Coffee Break - Distance Learning & Teacher Planning


It goes without saying that this past week was a new adventure for most parents, students and teachers. Shifting from typical classroom studies to distance learning was an adjustment for all involved. I applaud all parents and students who embraced the challenge and found a different rhythm, but I am especially impressed with the incredible teachers who made these lessons possible. I had the chance to interview one such superhero, Dr. Hannah Oldham (high school math teacher at Georgia's Sprayberry High School), regarding her experience, planning and overall approach to this new world of distance learning. Enjoy this peek into the life of a teacher throughout distance learning. Thank you to teachers across the country for all that you do! 

What was your initial thought when distance learning was initiated?

Well it was a whirlwind of a week. I have a doctorate in which I analyzed over 11,000 pieces of unique data, I teach senior level statistics, and I am the coordinator for our STEM scholar academy at our school so I am PASSIONATE about statistics and data. I have actually done a lesson on the spread of contagious virus EVERY YEAR for the past 7 years (I have seen the movie Contagion over 31 times), so it was kind of surreal having my lesson play out in front of me. On Monday and Tuesday, I actually altered my lesson plans to talk about how it was not that serious based on the data we had from the CDC and the WHO. We did regression models and percentages to compare R0 (r-Naughts) and CFR (Case-fatality rates) to previous outbreaks. Based on the math, there was not anything that made us think we should be worried about a disruption of life. What we can say with hindsight is that, even though our math was right, it was based off of under-reported data. So Wednesday we left school thinking "Hey, just make sure to wash hands, see you tomorrow." Wednesday we got an email at 4pm saying there was a confirmed case in our elementary school and then a few hours later the president made his address. So we came back to school Thursday realizing it might be our last day together for quite some time (turns out we still had Friday even though many many students did not come).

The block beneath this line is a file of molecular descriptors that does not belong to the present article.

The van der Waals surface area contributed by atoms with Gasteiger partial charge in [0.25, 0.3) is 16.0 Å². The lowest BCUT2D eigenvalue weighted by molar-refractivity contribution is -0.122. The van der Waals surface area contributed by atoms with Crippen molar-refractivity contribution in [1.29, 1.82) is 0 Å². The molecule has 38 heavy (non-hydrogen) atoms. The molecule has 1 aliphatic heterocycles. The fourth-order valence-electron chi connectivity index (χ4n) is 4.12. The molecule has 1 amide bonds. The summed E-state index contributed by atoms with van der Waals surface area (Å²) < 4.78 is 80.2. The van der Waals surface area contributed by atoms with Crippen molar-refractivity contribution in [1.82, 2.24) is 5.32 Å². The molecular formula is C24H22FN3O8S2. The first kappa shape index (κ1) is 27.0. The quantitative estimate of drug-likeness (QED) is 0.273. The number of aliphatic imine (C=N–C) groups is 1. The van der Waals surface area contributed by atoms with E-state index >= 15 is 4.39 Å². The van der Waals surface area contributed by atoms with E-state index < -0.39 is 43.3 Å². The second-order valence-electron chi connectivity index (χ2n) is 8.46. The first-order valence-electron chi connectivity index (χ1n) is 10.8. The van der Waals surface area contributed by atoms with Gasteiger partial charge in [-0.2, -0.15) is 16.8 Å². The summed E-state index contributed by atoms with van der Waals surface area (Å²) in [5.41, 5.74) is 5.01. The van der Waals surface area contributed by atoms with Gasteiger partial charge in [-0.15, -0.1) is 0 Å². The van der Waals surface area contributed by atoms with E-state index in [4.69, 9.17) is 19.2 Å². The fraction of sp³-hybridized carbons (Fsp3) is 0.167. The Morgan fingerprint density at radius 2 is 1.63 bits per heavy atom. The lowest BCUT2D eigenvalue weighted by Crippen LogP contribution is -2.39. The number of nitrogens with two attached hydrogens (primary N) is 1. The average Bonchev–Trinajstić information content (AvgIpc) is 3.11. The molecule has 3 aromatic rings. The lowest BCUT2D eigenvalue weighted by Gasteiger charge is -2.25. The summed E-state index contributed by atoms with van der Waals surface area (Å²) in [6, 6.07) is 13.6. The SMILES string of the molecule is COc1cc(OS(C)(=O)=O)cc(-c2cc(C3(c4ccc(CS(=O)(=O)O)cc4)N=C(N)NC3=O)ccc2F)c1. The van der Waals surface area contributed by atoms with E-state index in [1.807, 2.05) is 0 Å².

So with how fast everything changed it is amazing the power of teachers. In a mere 24 hours they figured out the most creative ways to handle moving to digital even though we had 100 billion questions. Because that is what teachers do. We get the job done. Rather than talking and making committees every teacher went, "OK, what am I already doing, what do I have access to? What do my students have access to?" Many teachers printed out a packet of material to give to students who did not have access to the internet or printers at home. The last time we saw our kids we had no idea if state testing was still going to take place so we didn't know if we and our students were going to be held responsible to prepare for a high stakes test at home. As of this week, the governor has said that all state tests and teacher evaluation programs are suspended.